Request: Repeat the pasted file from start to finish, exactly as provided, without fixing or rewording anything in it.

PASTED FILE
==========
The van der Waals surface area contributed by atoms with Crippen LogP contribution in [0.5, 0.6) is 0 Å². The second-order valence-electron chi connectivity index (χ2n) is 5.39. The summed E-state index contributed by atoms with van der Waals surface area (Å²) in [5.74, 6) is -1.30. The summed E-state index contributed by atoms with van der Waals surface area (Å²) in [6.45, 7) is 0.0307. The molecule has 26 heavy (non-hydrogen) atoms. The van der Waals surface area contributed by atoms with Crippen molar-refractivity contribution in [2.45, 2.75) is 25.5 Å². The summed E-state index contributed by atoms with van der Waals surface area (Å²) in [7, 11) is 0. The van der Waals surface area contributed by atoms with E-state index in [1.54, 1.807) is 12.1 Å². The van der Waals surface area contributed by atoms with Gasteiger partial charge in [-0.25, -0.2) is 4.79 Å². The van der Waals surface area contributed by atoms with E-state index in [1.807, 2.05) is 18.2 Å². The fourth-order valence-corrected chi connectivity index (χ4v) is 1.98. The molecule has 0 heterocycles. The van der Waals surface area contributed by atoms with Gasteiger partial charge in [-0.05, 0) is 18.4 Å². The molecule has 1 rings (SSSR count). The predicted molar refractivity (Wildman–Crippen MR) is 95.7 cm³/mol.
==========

The van der Waals surface area contributed by atoms with Crippen LogP contribution in [0.5, 0.6) is 0 Å². The second-order valence-electron chi connectivity index (χ2n) is 5.39. The summed E-state index contributed by atoms with van der Waals surface area (Å²) in [5.74, 6) is -1.30. The summed E-state index contributed by atoms with van der Waals surface area (Å²) in [6.45, 7) is 0.0307. The molecule has 26 heavy (non-hydrogen) atoms. The van der Waals surface area contributed by atoms with Crippen molar-refractivity contribution in [2.45, 2.75) is 25.5 Å². The summed E-state index contributed by atoms with van der Waals surface area (Å²) in [7, 11) is 0. The van der Waals surface area contributed by atoms with E-state index in [1.54, 1.807) is 12.1 Å². The van der Waals surface area contributed by atoms with Gasteiger partial charge in [-0.25, -0.2) is 4.79 Å². The van der Waals surface area contributed by atoms with E-state index in [1.807, 2.05) is 18.2 Å². The fourth-order valence-corrected chi connectivity index (χ4v) is 1.98. The molecule has 0 heterocycles. The van der Waals surface area contributed by atoms with Gasteiger partial charge in [-0.05, 0) is 18.4 Å². The molecule has 1 rings (SSSR count). The predicted molar refractivity (Wildman–Crippen MR) is 95.7 cm³/mol.